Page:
A RhetNet SnapShot Reply:


Bob Yagelski

This rings true to me as well. Actually, I could tell you what a topic sentence was--a result of years of Warriner's-based grammar instruction. But I didn't learn what revision was until a magazine editor sent back my manuscript with comments and suggestions, saying, in effect, that I wouldn't get paid until I revised accordingly. That's when I learned to write. It wasn't in school.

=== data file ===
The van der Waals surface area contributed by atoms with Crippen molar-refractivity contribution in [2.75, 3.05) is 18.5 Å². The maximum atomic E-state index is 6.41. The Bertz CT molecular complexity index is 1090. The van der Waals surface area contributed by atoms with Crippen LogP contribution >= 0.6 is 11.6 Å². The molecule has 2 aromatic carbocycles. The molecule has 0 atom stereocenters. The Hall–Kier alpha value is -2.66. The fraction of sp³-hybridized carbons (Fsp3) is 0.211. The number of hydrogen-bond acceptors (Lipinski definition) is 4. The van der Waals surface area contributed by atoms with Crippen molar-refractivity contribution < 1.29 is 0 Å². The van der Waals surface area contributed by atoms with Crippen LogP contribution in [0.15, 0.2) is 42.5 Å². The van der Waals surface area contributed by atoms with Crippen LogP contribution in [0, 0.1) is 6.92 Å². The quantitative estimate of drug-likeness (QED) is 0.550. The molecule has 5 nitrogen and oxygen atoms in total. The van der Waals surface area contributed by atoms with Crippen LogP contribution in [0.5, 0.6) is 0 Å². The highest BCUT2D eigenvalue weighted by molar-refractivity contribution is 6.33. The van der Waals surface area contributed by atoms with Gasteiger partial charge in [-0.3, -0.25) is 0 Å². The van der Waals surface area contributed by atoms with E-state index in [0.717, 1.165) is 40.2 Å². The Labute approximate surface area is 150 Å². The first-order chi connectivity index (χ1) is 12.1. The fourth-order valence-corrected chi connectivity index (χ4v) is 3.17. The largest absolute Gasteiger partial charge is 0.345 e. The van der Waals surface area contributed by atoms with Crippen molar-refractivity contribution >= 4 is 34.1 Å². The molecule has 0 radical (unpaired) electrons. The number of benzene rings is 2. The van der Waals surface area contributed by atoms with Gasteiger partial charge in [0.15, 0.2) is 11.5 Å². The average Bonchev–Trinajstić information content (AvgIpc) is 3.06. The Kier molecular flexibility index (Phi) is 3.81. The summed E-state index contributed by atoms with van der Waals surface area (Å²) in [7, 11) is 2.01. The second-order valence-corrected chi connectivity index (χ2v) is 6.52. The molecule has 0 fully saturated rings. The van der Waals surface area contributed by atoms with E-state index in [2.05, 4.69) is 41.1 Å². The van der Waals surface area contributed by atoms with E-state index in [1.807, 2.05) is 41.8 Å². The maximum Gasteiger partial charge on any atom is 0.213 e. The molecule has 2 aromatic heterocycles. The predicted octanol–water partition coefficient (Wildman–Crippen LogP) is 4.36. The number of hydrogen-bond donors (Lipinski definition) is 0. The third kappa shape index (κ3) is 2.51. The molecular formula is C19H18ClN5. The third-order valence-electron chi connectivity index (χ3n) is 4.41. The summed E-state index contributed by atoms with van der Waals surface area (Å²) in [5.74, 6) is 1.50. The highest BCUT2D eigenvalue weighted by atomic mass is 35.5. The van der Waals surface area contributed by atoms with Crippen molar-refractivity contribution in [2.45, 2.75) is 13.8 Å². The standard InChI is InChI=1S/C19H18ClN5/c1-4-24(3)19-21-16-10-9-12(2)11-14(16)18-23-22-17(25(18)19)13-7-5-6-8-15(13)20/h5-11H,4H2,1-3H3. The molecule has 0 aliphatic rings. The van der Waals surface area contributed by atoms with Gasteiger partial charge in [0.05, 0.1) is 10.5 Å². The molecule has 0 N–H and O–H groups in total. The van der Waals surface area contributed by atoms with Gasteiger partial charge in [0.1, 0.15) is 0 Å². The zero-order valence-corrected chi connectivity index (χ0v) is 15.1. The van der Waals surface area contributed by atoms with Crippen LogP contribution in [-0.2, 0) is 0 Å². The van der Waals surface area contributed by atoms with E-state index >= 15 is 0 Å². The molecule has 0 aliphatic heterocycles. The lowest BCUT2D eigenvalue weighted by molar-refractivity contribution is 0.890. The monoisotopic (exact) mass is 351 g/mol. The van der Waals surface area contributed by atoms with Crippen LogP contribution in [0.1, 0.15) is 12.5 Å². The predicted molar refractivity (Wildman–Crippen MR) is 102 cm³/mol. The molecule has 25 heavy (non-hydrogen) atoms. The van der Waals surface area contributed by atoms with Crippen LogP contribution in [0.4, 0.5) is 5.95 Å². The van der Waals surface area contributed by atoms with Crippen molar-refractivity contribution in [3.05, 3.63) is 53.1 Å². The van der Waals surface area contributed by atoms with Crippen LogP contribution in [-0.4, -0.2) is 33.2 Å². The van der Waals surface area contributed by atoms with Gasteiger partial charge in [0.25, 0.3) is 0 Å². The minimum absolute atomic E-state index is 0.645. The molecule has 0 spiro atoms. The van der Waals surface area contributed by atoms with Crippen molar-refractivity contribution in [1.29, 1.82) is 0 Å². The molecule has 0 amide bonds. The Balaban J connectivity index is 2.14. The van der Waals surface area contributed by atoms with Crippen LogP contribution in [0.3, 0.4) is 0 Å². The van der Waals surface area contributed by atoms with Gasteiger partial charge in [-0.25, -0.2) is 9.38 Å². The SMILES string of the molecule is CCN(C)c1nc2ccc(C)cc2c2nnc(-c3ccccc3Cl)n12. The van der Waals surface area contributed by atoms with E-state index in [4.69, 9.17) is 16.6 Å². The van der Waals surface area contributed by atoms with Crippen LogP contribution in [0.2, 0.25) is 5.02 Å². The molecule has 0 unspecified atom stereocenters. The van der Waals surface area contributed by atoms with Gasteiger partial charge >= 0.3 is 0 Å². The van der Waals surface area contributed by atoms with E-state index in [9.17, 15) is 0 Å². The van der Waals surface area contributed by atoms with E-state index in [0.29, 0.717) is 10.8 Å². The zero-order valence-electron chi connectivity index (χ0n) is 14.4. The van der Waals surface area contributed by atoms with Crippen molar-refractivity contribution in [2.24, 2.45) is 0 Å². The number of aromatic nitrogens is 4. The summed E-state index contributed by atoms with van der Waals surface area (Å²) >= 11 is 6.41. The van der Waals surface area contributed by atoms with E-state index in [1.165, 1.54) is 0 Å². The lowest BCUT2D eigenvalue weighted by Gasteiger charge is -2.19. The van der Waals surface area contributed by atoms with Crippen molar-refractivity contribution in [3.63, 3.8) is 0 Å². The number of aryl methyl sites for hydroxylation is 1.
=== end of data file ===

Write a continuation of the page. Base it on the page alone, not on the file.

I think a lot of writing teachers will tell similar stories. But Bill raises a set of issues that I don't think the profession has adequately addressed. At one point, the profession was interested in "cognition"--in how students learned to write. More recently we seem to have become more interested in how academic discourse and institutional structures marginalize student writers. While I support this latter effort, I worry that our scholarship isn't necessarily helping us understand better what it means for students to learn to write and read.


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